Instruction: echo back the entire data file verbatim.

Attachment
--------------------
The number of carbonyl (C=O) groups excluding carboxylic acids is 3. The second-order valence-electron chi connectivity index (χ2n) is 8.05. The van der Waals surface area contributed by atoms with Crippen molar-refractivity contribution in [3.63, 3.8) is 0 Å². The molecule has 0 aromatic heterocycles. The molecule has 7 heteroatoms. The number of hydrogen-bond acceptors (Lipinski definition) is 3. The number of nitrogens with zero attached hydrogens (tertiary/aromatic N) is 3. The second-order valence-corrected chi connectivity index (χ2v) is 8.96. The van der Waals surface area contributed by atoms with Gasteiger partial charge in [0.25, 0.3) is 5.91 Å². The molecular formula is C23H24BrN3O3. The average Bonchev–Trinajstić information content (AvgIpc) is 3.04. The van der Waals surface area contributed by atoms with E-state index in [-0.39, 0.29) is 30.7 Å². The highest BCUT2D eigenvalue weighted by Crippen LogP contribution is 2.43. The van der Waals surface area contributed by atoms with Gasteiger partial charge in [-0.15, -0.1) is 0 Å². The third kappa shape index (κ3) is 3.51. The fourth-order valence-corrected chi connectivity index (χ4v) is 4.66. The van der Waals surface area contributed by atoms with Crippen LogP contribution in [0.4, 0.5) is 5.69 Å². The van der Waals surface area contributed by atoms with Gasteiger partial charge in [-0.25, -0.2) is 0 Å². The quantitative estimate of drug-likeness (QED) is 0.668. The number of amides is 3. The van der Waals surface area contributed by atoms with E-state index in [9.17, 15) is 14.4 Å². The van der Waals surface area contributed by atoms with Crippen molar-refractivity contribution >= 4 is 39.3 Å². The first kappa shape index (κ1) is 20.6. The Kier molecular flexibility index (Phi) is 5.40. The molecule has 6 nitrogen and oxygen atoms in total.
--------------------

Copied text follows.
The number of carbonyl (C=O) groups excluding carboxylic acids is 3. The second-order valence-electron chi connectivity index (χ2n) is 8.05. The van der Waals surface area contributed by atoms with Crippen molar-refractivity contribution in [3.63, 3.8) is 0 Å². The molecule has 0 aromatic heterocycles. The molecule has 7 heteroatoms. The number of hydrogen-bond acceptors (Lipinski definition) is 3. The number of nitrogens with zero attached hydrogens (tertiary/aromatic N) is 3. The second-order valence-corrected chi connectivity index (χ2v) is 8.96. The van der Waals surface area contributed by atoms with Gasteiger partial charge in [0.25, 0.3) is 5.91 Å². The molecular formula is C23H24BrN3O3. The average Bonchev–Trinajstić information content (AvgIpc) is 3.04. The van der Waals surface area contributed by atoms with E-state index in [-0.39, 0.29) is 30.7 Å². The highest BCUT2D eigenvalue weighted by Crippen LogP contribution is 2.43. The van der Waals surface area contributed by atoms with Gasteiger partial charge in [-0.15, -0.1) is 0 Å². The third kappa shape index (κ3) is 3.51. The fourth-order valence-corrected chi connectivity index (χ4v) is 4.66. The van der Waals surface area contributed by atoms with Crippen LogP contribution in [0.4, 0.5) is 5.69 Å². The van der Waals surface area contributed by atoms with Gasteiger partial charge in [-0.25, -0.2) is 0 Å². The quantitative estimate of drug-likeness (QED) is 0.668. The number of amides is 3. The van der Waals surface area contributed by atoms with E-state index in [9.17, 15) is 14.4 Å². The van der Waals surface area contributed by atoms with Crippen molar-refractivity contribution >= 4 is 39.3 Å². The first kappa shape index (κ1) is 20.6. The Kier molecular flexibility index (Phi) is 5.40. The molecule has 6 nitrogen and oxygen atoms in total.